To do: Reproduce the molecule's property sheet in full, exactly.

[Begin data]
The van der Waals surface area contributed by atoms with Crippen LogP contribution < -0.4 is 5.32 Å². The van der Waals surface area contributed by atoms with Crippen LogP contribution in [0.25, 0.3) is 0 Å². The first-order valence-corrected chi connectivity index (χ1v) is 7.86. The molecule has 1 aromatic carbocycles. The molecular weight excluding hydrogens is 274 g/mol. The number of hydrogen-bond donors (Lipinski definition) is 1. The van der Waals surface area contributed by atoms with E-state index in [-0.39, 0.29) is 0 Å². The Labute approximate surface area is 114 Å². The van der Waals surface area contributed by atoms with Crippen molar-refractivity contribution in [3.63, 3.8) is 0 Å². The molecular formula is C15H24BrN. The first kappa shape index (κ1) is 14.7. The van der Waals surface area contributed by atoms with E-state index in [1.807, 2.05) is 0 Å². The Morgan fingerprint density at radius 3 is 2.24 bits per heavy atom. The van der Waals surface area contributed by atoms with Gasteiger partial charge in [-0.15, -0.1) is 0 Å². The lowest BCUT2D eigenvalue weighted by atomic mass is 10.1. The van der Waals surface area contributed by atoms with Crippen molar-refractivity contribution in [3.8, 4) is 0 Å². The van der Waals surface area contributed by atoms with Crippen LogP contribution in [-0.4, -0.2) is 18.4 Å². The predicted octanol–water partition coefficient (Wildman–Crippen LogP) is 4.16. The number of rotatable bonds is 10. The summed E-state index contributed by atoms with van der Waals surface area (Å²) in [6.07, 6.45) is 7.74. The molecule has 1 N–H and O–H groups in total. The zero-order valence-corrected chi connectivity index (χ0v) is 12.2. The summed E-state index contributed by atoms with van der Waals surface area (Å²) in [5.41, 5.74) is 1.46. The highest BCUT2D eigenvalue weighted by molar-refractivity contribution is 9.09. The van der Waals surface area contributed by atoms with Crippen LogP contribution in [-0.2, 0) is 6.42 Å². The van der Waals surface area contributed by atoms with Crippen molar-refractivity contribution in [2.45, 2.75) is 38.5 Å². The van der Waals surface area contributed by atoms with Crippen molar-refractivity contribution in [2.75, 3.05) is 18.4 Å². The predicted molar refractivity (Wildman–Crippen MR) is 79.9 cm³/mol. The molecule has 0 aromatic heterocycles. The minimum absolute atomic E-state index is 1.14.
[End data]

The van der Waals surface area contributed by atoms with Crippen LogP contribution < -0.4 is 5.32 Å². The van der Waals surface area contributed by atoms with Crippen LogP contribution in [0.25, 0.3) is 0 Å². The first-order valence-corrected chi connectivity index (χ1v) is 7.86. The molecule has 1 aromatic carbocycles. The molecular weight excluding hydrogens is 274 g/mol. The number of hydrogen-bond donors (Lipinski definition) is 1. The van der Waals surface area contributed by atoms with E-state index in [-0.39, 0.29) is 0 Å². The Labute approximate surface area is 114 Å². The van der Waals surface area contributed by atoms with Crippen molar-refractivity contribution in [3.63, 3.8) is 0 Å². The molecular formula is C15H24BrN. The first kappa shape index (κ1) is 14.7. The van der Waals surface area contributed by atoms with E-state index in [1.807, 2.05) is 0 Å². The Morgan fingerprint density at radius 3 is 2.24 bits per heavy atom. The van der Waals surface area contributed by atoms with Gasteiger partial charge in [-0.15, -0.1) is 0 Å². The lowest BCUT2D eigenvalue weighted by atomic mass is 10.1. The van der Waals surface area contributed by atoms with Crippen molar-refractivity contribution in [3.8, 4) is 0 Å². The van der Waals surface area contributed by atoms with Crippen LogP contribution in [-0.4, -0.2) is 18.4 Å². The predicted octanol–water partition coefficient (Wildman–Crippen LogP) is 4.16. The number of rotatable bonds is 10. The summed E-state index contributed by atoms with van der Waals surface area (Å²) in [6.07, 6.45) is 7.74. The molecule has 1 N–H and O–H groups in total. The zero-order valence-corrected chi connectivity index (χ0v) is 12.2. The summed E-state index contributed by atoms with van der Waals surface area (Å²) in [5.41, 5.74) is 1.46. The highest BCUT2D eigenvalue weighted by molar-refractivity contribution is 9.09. The van der Waals surface area contributed by atoms with Crippen LogP contribution in [-0.2, 0) is 6.42 Å². The van der Waals surface area contributed by atoms with Crippen molar-refractivity contribution in [2.45, 2.75) is 38.5 Å². The van der Waals surface area contributed by atoms with Crippen molar-refractivity contribution in [2.75, 3.05) is 18.4 Å². The predicted molar refractivity (Wildman–Crippen MR) is 79.9 cm³/mol. The molecule has 0 aromatic heterocycles. The minimum absolute atomic E-state index is 1.14.